But it’s a trap! The cyclops is real! Who could have predicted this??? Of course, Reed is still Mister Fantastic, and he handily defeats the cyclops, but Namor has already departed to spring his next trap.
I have so many questions about the crew following him around. They’re not his subjects because they aren’t blue like other Atlanteans, so are they a real film crew? Surely there must be some real movies being made on this lot, or John Wayne and Alfred Hitchcock wouldn’t be hanging out there. In that case, aren’t any of the crew wondering why the boss keeps luring his stars into dangerous stunts and immediately leaving while cackling? Or is that just sort of par for the course in Hollywood?
[Note: Johnny’s trap involves African “natives” and the entire sequence is extremely racist so we’re going to skip it entirely. Also, take all those Eisners I handed out before away. Ugh.]
To cap off his scheme, Namor takes Ben to the beach and tells him they’re going to improvise a fight scene, then just starts whaling (get it?) on him. Ben manages to gain the upper hand by dragging Namor away from the water that is the source of his strength, until he is RANDOMLY STRUCK BY LIGHTNING and turns human again (???), allowing Namor to easily knock him out. Things just sort of happen in this comic, don’t they?
Namor returns to S.M. Studios where Sue has been sitting around unquestioningly because Stan Lee was allergic to writing women with functioning brains. He announces his triumph AND THEN PROPOSES. Sue, astonishingly, tells the man who just claimed to have killed her brother that she would have considered his proposal if he’d been honest about his intentions, but now…! Apparently murdering all of Sue’s loved ones is fine, but lying is naughty.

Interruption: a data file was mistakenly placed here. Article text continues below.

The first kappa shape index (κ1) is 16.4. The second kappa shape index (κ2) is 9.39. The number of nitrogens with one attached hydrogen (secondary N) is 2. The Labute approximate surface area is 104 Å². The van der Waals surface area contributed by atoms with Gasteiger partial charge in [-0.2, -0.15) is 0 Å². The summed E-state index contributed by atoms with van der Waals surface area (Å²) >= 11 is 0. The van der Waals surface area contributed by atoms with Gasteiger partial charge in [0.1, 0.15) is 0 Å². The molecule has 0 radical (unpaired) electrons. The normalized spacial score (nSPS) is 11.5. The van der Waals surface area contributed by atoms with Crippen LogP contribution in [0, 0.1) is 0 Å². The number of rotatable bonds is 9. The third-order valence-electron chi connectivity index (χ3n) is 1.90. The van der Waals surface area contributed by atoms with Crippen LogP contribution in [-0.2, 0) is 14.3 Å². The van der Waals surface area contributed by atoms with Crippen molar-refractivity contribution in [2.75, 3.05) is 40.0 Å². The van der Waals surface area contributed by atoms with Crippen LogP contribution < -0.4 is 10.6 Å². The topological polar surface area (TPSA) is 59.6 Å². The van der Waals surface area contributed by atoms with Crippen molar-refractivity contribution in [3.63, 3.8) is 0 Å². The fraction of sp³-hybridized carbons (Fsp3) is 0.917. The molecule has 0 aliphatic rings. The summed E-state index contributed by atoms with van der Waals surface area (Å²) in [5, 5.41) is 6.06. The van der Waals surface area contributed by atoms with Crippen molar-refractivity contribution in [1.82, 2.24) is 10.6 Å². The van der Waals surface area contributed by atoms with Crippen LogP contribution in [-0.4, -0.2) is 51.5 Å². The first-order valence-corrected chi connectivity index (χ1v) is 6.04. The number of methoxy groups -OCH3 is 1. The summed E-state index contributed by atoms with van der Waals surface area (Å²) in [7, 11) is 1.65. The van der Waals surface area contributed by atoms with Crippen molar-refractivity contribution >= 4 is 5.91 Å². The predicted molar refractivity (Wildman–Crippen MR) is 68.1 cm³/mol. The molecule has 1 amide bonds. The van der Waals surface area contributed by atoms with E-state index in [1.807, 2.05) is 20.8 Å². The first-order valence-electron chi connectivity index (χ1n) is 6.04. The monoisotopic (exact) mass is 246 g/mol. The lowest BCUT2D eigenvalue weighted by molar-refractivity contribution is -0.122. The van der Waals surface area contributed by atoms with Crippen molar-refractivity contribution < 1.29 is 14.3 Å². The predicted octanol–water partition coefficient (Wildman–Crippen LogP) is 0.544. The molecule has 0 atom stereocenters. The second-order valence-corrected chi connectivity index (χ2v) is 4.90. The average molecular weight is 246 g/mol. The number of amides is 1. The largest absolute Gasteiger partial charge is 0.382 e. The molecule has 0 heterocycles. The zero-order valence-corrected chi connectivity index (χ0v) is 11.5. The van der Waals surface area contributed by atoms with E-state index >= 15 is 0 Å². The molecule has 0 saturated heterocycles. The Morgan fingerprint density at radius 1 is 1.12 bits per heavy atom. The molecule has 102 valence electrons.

The ensuing fight is sublimely ridiculous. Sue turns invisible and throws a lot of books at Namor. Namor summons the power of an electric eel, which is of course effective because eels can’t read. Sue throws a carpet over Namor — his one weakness! — but he turns his eyes into cave fish eyes to spot her via radar. Namor’s powers are weird.
Sue is struggling in Namor’s clutches, which would be more upsetting if we hadn’t just seen how cartoonishly ineffective Namor’s nefarious schemes are, when the rest of the FF bursts through the door, alive and well and hopping mad. (The lightning strike that turned Ben human has worn off, like lightning does.) Sue tells them they can’t fight Namor — who is currently attempting to abduct her against her will — because three against one isn’t fair. The logic of this story is utterly bananapants and I’m in love with it.
To give Sue credit, she then resolves the whole issue by pointing out that the FF upheld their end of the bargain. Namor glumly agrees that the movie will be made, gives them a million dollars, and Charlie Brown–trudges into the sea.
And then somehow the movie gets made??? Out of like 20 minutes of live action footage of not even the entire FF fighting random enemies, including the owner of the studio??? Someone please hold a seance and ask Stan and Jack what the heck this movie is about, I am dying to know. But it couldn’t be any worse than Rise of the Silver Surfer.
Anyway, all’s well that ends well and the FF enjoy a glamorous Hollywood premiere, only to have all of this never mentioned again. Truly, a story for the ages. Hey, maybe the next Fantastic Four movie should just be an adaptation of this! I’d see it, wouldn’t you?